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INFOGRAPHIC: In-Flight Safety Information

Ever since the first big wind farms were built, some 30 years ago, environmentalists have wrestled with a dilemma: how to develop this vital clean energy source without posing an unacceptable threat to wildlife.

No one knows exactly how many birds and bats are killed by wind turbines each year, but it may be more than a million. That may not sound like many -- domestic cats and pesticides between them kill tens of millions of birds annually. But giant new wind farms like the one in Roscoe, Texas, with 627 turbines arrayed over 84,400 acres, will greatly increase the risk.

So how can it be minimized? First, by thinking carefully about where a wind farm should be built in the first place: well away from areas where migratory birds congregate, wetlands that attract waterfowl, and forests and grasslands that provide habitat for sensitive species. Then the engineers can take over, adjusting lighting, blade speed, tower design, even paint color, to offer greater protection.

A lot more peer-reviewed science is needed to be sure that these innovations will work. But if they do, and if the industry follows new voluntary federal guidelines on wind farm siting, environmentalists may be able to reconcile their desire for clean energy with their concern for the vulnerable creatures of the air.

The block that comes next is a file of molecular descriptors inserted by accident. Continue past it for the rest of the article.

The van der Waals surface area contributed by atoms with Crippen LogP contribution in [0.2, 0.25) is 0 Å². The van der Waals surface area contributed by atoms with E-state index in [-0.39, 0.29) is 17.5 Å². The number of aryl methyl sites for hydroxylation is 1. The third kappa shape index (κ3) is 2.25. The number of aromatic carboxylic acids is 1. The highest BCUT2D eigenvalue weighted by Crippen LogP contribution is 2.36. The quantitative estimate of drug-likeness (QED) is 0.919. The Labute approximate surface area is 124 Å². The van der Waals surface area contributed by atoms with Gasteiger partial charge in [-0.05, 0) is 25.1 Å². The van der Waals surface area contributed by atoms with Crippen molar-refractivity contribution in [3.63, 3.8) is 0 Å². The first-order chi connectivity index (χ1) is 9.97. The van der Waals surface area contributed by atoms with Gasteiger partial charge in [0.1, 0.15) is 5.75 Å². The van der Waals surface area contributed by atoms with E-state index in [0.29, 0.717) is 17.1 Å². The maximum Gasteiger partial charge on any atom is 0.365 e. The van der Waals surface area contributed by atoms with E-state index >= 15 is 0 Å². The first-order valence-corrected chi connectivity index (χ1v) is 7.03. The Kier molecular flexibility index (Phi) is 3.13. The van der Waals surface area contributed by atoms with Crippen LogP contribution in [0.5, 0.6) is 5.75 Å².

Click "More Photos" on the image above to learn about the potential solutions for getting clean energy without the carnage.

Yeah, put screens around the blades.
I think it is important to consider the effects of conventional energy production on wildlife as well. For example, look at the number of birds (among other species) that were harmed in the BP oil spill.
I'd like to use this article at a meeting discussing wind turbines in Lake Michigan taking place on Thursday April 5. We plan to distribute copies of this excellent graphic to the attendees. Can we get permission/ Though the fold out is super, it does ignore one other drawback to turbines; Avoidance. For example, wind turbines in the Great Lakes may force wintering waterfowl species away from the shoals that are their prime feeding areas. On land, wintering tundra bird species appear to avoid turbine fields, as do migrating shorebirds, like Am. Golden Plovers, forcing them to use less productive fields for foraging and possibly affecting their fat reserves and their breeding fitness
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